of care you may need. These include:
Starting home treatment at the
first minor signs of a
bladder infection may prevent the problem from getting
worse, clear up your infection, and prevent complications.
If you have
bladder infections without complications, you and your
doctor may develop a self-treatment plan. The plan usually includes taking
antibiotics at the first sign of a bladder infection. Contacting your doctor is
not necessary. For more information, see the topic
Urinary Tract Infections in Teens and Adults.
If you are certain that your symptoms are caused by a bladder infection,
follow your doctor's instructions for taking the medicine and monitoring your
symptoms. Keep a diary of the number of times you use your self-treatment plan.
Call your doctor if:
Your self-treatment plan is developed for your health needs.
Do not take antibiotics that have not been specifically prescribed for this
bladder infection. Do not take antibiotics left over from a previous
prescription or antibiotics prescribed for someone else.
Urinary incontinence is common,
especially among older adults. Home treatment can often help decrease your
information about home treatment for other urinary problems, see the
Call your doctor if any of the following occur during home
You can help prevent urinary problems by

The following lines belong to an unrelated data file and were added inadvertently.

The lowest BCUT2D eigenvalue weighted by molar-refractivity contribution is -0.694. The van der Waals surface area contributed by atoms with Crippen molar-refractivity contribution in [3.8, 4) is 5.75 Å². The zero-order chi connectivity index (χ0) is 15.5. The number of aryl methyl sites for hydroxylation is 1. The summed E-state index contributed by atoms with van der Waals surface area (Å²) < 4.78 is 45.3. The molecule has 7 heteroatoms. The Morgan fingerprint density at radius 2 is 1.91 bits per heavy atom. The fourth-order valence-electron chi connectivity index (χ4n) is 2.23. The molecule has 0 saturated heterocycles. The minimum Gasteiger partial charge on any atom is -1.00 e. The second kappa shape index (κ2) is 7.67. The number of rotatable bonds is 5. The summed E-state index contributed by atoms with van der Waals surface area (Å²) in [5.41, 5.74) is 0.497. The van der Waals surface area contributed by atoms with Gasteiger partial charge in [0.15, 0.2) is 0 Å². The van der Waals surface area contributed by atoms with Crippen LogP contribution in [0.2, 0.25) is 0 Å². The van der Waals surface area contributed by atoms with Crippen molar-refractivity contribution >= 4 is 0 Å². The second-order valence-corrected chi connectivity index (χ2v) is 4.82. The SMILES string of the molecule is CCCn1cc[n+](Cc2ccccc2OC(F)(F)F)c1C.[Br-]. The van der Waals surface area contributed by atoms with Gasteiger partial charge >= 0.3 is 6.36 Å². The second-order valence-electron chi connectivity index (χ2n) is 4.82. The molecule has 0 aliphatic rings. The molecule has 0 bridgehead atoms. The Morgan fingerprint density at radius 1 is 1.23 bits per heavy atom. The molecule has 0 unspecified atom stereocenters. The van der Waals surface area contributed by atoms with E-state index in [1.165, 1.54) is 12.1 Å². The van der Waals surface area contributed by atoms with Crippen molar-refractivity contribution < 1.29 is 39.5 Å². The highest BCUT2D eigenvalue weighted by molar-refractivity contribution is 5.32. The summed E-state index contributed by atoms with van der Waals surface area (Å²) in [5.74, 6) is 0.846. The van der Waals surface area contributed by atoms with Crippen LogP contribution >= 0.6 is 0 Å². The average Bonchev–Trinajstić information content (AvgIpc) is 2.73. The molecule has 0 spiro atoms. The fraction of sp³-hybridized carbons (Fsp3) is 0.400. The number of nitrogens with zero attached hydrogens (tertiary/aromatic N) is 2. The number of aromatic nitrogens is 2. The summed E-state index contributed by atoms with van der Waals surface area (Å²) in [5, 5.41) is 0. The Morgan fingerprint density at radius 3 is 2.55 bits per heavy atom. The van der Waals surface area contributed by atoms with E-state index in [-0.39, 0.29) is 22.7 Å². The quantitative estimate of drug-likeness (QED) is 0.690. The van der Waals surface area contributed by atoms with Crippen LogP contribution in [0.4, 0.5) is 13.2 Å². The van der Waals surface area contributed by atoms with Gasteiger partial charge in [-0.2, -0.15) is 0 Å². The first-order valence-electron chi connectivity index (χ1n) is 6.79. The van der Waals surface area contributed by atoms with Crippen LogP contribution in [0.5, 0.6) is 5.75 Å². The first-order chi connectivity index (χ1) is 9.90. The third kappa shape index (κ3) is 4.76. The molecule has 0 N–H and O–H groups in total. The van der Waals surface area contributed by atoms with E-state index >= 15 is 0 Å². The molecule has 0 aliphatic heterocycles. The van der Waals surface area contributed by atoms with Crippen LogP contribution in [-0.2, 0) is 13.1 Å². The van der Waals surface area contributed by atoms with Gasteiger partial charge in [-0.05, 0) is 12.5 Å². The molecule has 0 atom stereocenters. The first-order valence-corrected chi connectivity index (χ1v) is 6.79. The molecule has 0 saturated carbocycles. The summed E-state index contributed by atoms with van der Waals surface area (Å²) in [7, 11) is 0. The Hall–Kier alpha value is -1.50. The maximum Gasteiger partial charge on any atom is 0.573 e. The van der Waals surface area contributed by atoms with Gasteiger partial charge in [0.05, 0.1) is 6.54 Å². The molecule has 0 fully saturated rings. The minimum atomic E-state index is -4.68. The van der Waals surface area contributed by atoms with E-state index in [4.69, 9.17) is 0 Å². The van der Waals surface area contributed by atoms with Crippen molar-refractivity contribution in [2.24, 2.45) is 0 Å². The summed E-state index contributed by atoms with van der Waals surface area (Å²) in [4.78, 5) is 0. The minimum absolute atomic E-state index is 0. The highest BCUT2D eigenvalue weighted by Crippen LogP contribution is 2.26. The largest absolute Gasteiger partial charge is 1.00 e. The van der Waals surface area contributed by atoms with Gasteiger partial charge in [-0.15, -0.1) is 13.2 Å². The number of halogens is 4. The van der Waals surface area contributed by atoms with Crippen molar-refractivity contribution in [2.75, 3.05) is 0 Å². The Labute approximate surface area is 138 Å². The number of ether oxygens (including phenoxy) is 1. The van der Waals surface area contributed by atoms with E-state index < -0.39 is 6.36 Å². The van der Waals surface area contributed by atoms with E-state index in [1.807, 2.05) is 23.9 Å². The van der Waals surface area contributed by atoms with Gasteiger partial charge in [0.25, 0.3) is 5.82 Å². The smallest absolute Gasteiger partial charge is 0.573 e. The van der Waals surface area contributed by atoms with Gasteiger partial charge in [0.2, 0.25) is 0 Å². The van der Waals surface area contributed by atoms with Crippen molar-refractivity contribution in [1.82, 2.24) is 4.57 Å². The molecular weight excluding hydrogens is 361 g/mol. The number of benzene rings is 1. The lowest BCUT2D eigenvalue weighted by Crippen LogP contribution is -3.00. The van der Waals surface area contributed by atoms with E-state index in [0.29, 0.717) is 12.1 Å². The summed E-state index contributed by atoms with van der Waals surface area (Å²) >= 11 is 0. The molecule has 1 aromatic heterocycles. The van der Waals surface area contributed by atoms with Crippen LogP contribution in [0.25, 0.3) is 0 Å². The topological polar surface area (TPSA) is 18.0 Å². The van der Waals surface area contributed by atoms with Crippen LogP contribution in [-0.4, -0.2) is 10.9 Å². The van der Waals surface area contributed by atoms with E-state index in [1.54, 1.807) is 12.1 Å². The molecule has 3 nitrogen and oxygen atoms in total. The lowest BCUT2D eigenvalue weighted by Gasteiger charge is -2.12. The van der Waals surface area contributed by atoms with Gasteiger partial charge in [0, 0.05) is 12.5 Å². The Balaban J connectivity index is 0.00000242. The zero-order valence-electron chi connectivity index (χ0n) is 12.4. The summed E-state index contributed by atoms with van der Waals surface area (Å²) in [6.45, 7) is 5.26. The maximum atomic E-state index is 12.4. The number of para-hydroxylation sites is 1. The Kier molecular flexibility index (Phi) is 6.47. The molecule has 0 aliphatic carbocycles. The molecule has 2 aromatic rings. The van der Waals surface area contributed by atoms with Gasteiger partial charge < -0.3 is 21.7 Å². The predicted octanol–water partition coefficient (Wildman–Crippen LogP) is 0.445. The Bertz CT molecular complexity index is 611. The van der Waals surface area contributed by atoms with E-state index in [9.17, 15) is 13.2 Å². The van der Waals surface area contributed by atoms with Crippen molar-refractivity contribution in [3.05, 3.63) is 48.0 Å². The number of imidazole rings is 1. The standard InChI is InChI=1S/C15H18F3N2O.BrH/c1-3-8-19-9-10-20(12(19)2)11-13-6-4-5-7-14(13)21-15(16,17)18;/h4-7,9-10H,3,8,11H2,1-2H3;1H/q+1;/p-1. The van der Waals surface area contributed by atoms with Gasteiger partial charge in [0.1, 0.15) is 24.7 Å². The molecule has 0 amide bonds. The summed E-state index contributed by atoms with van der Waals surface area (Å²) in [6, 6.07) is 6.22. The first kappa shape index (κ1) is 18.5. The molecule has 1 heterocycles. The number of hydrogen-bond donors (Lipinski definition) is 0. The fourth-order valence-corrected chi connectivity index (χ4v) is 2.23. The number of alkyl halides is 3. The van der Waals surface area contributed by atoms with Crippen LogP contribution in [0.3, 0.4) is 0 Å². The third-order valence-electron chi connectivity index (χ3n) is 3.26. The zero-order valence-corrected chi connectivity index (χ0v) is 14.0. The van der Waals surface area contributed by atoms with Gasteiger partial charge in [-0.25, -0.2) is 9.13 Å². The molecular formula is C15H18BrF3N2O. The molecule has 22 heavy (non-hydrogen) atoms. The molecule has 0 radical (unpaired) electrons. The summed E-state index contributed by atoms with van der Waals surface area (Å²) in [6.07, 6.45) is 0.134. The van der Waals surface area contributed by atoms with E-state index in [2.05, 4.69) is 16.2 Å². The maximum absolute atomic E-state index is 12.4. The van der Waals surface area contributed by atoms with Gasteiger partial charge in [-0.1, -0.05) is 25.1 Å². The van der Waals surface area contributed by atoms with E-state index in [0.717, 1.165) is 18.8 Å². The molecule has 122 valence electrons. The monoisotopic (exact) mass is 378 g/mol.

following these tips:
The following tips can help women prevent urinary
For information about preventing kidney stone formation, see
To prepare for your appointment, see the topic Making the Most of Your Appointment.
You can help your
doctor diagnose and treat your condition by being prepared to answer the
Remember that a urine specimen will probably be collected
during your office visit. Try not to urinate immediately before the
ByHealthwise StaffPrimary Medical ReviewerWilliam H. Blahd, Jr., MD, FACEP - Emergency MedicineSpecialist Medical ReviewerH. Michael O'Connor, MD - Emergency Medicine
Current as ofNovember 14, 2014
Current as of:
November 14, 2014
William H. Blahd, Jr., MD, FACEP - Emergency Medicine
& H. Michael O'Connor, MD - Emergency Medicine
How this information was developed to help you make better health decisions.
To learn more, visit Healthwise.org